You know a radio station has lost the plot when it allows its presenters to use such words.
A fortnight ago PC FM, a radio station Scrutator respects, sank to those pathetic depths when it allowed two of its most overrated DJs to go on a Makoerekoere ‘lynching’ spree.
DJ Bootz and DJ Counter Force were bitter that a beauty pageant run by their station had been described in unflattering terms by the Lesotho Times, a paper they mistakenly believe to be employing many foreigners.
Soon, what might otherwise have been a civil debate degenerated into unpalatable and juvenile rants about foreigners.
Callers, some of whom Scrutator suspects had been put on standby by the two DJs, began pooping their xenophobic chants.
It was clear that the two DJs were using the airwaves to parade their prejudices and anger towards foreigners under the veil of a national debate.
Scrutator has never been one to oppose free speech and she has repeatedly chastised misdirected souls that try to interfere with our right to speak our mind.
Yet that right must not be used to spread hate speech and settle petty scores by those that have the privilege of having airtime on radio stations.
Scrutator has never understood at what point bashing foreigners became such a favourite national pastime.
What she knows for sure is that the word makoerekoere is used by people who are not only shallow but also have morsels of pig manure in their greymatter.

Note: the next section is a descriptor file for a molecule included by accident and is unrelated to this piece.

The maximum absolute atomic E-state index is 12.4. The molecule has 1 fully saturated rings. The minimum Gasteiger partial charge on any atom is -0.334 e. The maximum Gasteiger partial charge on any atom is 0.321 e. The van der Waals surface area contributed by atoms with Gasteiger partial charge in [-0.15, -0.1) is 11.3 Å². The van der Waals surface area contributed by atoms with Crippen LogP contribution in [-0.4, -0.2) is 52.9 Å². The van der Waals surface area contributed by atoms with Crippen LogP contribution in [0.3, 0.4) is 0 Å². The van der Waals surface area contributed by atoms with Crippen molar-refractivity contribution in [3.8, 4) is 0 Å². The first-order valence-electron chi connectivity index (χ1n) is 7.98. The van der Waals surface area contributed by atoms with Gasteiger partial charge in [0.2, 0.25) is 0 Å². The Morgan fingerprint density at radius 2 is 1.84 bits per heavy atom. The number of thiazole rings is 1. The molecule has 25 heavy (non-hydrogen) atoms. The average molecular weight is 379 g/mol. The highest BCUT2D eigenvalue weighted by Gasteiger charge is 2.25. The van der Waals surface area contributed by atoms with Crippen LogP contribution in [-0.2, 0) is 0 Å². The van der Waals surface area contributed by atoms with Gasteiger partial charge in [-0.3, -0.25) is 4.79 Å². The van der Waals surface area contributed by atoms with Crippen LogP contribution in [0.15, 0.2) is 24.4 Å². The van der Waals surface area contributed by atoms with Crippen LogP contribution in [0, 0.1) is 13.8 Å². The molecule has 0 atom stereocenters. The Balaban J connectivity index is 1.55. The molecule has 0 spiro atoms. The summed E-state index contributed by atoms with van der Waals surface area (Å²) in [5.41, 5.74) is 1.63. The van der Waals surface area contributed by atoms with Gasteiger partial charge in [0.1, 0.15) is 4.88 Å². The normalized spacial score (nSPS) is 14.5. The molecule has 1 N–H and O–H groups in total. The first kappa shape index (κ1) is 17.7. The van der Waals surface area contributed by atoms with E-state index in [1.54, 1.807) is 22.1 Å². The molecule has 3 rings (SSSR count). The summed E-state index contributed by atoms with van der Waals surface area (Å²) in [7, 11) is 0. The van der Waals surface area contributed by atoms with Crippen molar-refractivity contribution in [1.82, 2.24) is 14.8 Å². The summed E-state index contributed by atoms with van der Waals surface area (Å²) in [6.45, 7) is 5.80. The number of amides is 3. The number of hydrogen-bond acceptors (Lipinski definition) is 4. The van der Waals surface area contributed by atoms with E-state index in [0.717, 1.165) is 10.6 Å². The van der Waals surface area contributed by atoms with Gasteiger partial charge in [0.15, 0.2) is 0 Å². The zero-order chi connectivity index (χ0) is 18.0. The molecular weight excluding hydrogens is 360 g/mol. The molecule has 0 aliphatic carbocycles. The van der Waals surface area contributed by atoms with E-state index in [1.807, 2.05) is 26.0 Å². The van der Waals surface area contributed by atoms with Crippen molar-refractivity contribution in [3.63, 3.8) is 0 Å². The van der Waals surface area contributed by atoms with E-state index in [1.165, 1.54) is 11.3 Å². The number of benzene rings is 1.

Instead of challenging foreigners on the basis of merit such people would rather poison the airwaves with vitriol.
Thanks to untrained radio presenters abundant in this country, such people are allowed to rant and rave about foreigners.
After fuming on the radio stations they normally feel satisfied, completed and validated.
But the sad reality is that this feeling is only temporary.
It’s a pyrrhic victory because soon they will realise that even after blasting foreigners they still remain disadvantaged, disenfranchised, disempowered, dissatisfied and disillusioned.
Socially and economically, such people remain right where they were before they insulted foreigners.
Bashing Chinese and other foreigners is a hobby for failures that are desperate to blame someone for their miserable lives. Bashing foreigners won’t change your life but it gives you one toxic feeling to hold onto — hatred.
Hate won’t change your bank balance sheet but instead it stops you from thinking of innovative ways to better your life.
Hate speech brings only misery to those that use it. It blinds you to opportunities that are so copious in this country.
While you cry, scream and mourn about foreigners sober minded people are grabbing those opportunities to improve their lives.
Scrutator feels sorry for the two DJs at PC FM and their cahoots for they only achieved in promoting themselves as limited people.
By using the word makoerekoere they hurt themselves and no one else.
That word reminds them that they have hopelessly failed to change the state of lives and turn around their waning fortunes.